Sunday, April 22, 2012

We All Laugh in the Same Language

It was difficult knowing exactly what to pack when I filled my suitcases in preparation for China last July, although I did pack with considerably more knowledge and foresight than I had back when I packed for my year in Korea.  This time around, I knew well the value of "sacred objects": a treasured teddy bear who has been with me since I was eight, the dragon who accompanied me to Korea, the memory book my Virginia friends put together for me, the afghan my dear friend Rachel crocheted for me.  I knew that any weight those took up in the suitcase was weight well spent.  But what to spend my remaining limited pounds of weight on?

I knew that shoes and clothing would be hard to come by, with my "curvy" American size -- I would have to bring as much as possible.  And necessities like medications, deodorant, and, er, "western-style feminine necessities" were certainly worth the space they took up.  Books were a tragic situation:  I knew there just wasn't room for them, but I also knew I couldn't live my days happily without some Sayers (still not on Kindle, sadly), my Common Book of Prayer, and a couple of other favorites.  My old movies on DVD are valuable stress relievers (and, as I have found over the past several months, Chinese friends really enjoy them).  The rest of the packing was headache-inducing as I struggled to place the appropriate value on all of the things that had suddenly sprung from the woodwork, as it were, and seemed to tapdance about me singing of their various merits.  How to narrow it down?  It was all "just stuff" -- but some of that stuff can really make the difference between a stressed-out Stephanie and a relaxed one.  More importantly, I needed to assess what would hold the most value for achieving my goal of bonding with those around me.

In the end, I made the right decisions this time.  I reasoned that games, though they take up weight and are not used daily, nevertheless spark social interaction and could help in relationship-building with Chinese people.  What better way to bridge a language/culture gap than through laughter?  And so, even though it weighs about five pounds and meant leaving behind several other things that I wanted, Qwirkle made the cut.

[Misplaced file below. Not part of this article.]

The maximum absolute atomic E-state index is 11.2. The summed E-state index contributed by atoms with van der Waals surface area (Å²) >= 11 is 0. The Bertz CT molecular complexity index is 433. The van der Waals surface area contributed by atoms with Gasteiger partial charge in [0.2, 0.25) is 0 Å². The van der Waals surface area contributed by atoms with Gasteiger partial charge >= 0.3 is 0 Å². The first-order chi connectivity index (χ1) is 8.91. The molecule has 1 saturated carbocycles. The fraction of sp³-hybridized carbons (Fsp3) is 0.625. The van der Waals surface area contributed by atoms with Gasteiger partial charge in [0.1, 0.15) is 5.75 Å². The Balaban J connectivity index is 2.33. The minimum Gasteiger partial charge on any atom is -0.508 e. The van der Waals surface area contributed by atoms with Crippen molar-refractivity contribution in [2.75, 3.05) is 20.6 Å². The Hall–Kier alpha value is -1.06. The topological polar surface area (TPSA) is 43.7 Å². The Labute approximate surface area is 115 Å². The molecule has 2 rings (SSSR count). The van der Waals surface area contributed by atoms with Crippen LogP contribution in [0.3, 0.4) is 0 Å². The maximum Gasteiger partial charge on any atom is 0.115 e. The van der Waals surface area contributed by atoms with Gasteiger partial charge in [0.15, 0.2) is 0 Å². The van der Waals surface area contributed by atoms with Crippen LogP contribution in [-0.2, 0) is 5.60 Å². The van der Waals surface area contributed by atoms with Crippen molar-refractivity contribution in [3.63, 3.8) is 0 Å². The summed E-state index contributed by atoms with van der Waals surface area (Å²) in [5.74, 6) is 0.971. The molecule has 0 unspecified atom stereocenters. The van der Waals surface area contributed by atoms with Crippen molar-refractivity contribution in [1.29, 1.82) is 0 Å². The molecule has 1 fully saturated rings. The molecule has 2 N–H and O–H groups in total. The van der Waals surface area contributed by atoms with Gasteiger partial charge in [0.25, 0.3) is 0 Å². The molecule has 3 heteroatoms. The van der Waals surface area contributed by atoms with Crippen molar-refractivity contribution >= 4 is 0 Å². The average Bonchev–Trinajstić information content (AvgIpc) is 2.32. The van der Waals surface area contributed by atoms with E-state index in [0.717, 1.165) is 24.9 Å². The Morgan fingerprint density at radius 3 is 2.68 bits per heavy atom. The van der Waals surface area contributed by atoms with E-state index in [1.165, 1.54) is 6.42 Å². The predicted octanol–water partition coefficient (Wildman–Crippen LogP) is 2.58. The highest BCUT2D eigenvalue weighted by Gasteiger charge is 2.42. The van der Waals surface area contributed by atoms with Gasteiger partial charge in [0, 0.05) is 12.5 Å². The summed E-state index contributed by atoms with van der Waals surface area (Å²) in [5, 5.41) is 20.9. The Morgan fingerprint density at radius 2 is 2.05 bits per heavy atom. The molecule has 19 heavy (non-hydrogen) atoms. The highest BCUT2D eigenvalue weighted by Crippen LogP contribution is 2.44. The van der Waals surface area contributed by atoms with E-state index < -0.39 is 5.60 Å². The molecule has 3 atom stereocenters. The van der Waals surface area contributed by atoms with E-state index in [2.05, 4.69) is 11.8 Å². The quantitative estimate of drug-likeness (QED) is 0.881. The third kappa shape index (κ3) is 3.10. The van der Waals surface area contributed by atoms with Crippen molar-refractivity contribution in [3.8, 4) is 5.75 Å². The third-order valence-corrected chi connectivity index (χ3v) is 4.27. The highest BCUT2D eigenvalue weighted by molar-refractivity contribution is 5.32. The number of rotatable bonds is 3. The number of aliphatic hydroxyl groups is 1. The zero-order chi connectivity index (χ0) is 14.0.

Qwirkle is a shape and color matching game that is equally fun and challenging for both children and adults.  Best of all, by its very nature, it is easy to teach to someone who does not speak the same language (or who just doesn't speak it as well).  As I learned tonight, Qwirkle is a perfect game for mixed groups of foreign and Chinese people, kids and adults.

I had been wanting, for some time, to have my teacher Theresa over for dinner.  She took me out for coffee on a Saturday a few weeks back and basically voluntarily gave up about three hours of her time to teach me Chinese (we chatted, reviewed vocabulary, and then played some games in Chinese -- in other words, I had a wonderful time).  I couldn't wait to give a return invitation.  Finally, I had my chance tonight.  I had Theresa, another close Chinese friend Maggie (the one who gave me my first Chinese nickname, 老三), two foreign friends, Edith and Angela, and the kids of another set of friends (Edith was babysitting them).  With such a varied group of people, I was concerned at first about how to ensure that everyone had a good time.  My efforts seemed initially doomed when the local stores suddenly decided to stop carrying the ingredients I needed for the meal I had planned (that happens a lot here).  Fortunately, my creativity rallied at the last minute: